APPENDIX G 182 original typesetting files. Page breaks are true to the original; line lengths, word breaks, heading styles, and other typesetting-specific formatting, however, cannot be About this PDF file: This new digital representation of the original work has been recomposed from XML files created from the original paper book, not from the retained, and some typographic errors may have been accidentally inserted. Please use the print version of this publication as the authoritative version for attribution. regression line in Region B; the TD50 based on the data in the CPDB falls above the upper confidence limit on the regression line in Region A. The TD50s in the CPDB for the 12 potential supercarcinogens already included in Krewski's 191 chemicals are generally very close to those calculated by Krewski. There are, however, two notable differences: EDB and vinyl chloride. The TD50 for EDB in the CPDB is based on lifetable methods, and is thus somewhat different than that calculated by Krewski using summary tumor incidence data. The discrepency between the Gold and Krewski TD50s for vinyl chloride based on the data from the CPDB is apparently due to differences in the numerical procedures used in model fitting. (This difference is small in relation to the wide variation in TD50s in the CPDB based on different experiments with vinyl chloride.) Neither of these differences is particularly relevant to the search for supercarcinogens because the TD50s for these two compounds do not fall in Region C. DISCUSSION The results just discussed do not provide strong evidence of the existence of supercarcinogens. Of the 14 chemicals considered as potential supercarcinogens, only five fall inside Region C; even these five are only slightly beyond the boundary separating regions B and C. These results are based on certain assumptions about the appropriate adjustments to be applied to dose (and hence to potency) in experiments that are terminated substantially earlier than the 2 year lifetime of rodents. Those assumptions are based on sparse empirical evidence and are somewhat arbitrary. A common generalization is that cancer incidence is proportional to fn where the exponent n may range from 2 to 6 (Armitage and Doll, 1961). The CPDB's procedures are equivalent to the assumption that n = 2, which gives relatively low estimates of carcinogenic potency. An assumption that n = 3 or higher would shift the estimates of TD50 for the chemicals under review still further into Region C. In summary, the results of the committee's informal study suggest that supercarcinogens are rare. The best candidates for designation as supercarcinogens are a few agents that induce cancer in rodents unusually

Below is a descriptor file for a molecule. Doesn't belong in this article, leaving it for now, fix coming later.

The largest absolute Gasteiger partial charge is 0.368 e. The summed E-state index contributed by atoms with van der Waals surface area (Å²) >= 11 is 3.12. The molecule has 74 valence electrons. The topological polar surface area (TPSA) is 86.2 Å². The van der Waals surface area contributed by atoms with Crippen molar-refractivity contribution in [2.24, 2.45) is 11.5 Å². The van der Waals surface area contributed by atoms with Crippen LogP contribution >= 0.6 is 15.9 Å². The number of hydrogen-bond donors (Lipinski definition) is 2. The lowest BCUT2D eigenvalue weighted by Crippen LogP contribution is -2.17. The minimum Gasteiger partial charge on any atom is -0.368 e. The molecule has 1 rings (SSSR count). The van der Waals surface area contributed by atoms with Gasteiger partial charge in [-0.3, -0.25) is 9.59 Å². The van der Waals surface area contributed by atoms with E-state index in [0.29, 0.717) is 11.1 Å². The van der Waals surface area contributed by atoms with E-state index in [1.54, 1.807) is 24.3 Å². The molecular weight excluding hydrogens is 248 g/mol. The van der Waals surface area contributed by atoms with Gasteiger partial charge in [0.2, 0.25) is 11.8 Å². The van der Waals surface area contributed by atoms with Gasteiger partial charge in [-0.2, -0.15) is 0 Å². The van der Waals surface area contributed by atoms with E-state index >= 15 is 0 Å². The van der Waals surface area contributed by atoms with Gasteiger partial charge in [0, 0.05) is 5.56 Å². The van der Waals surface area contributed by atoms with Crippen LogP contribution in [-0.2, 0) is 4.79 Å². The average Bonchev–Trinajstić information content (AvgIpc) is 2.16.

OCR for page 182
About this PDF file: This new digital representation of the original work has been recomposed from XML files created from the original paper book, not from the original typesetting files. Page breaks are true to the original; line lengths, word breaks, heading styles, and other typesetting-specific formatting, however, cannot be retained, and some typographic errors may have been accidentally inserted. Please use the print version of this publication as the authoritative version for attribution. APPENDIX G potency and the weaker the general relationship between potency and toxicity. 183 early in life. For such agents, the definition of potency is somewhat arbitrary: the more account that is taken of their early action, the higher the estimates of

OCR for page 182
About this PDF file: This new digital representation of the original work has been recomposed from XML files created from the original paper book, not from the original typesetting files. Page breaks are true to the original; line lengths, word breaks, heading styles, and other typesetting-specific formatting, however, cannot be retained, and some typographic errors may have been accidentally inserted. Please use the print version of this publication as the authoritative version for attribution.APPENDIX G 184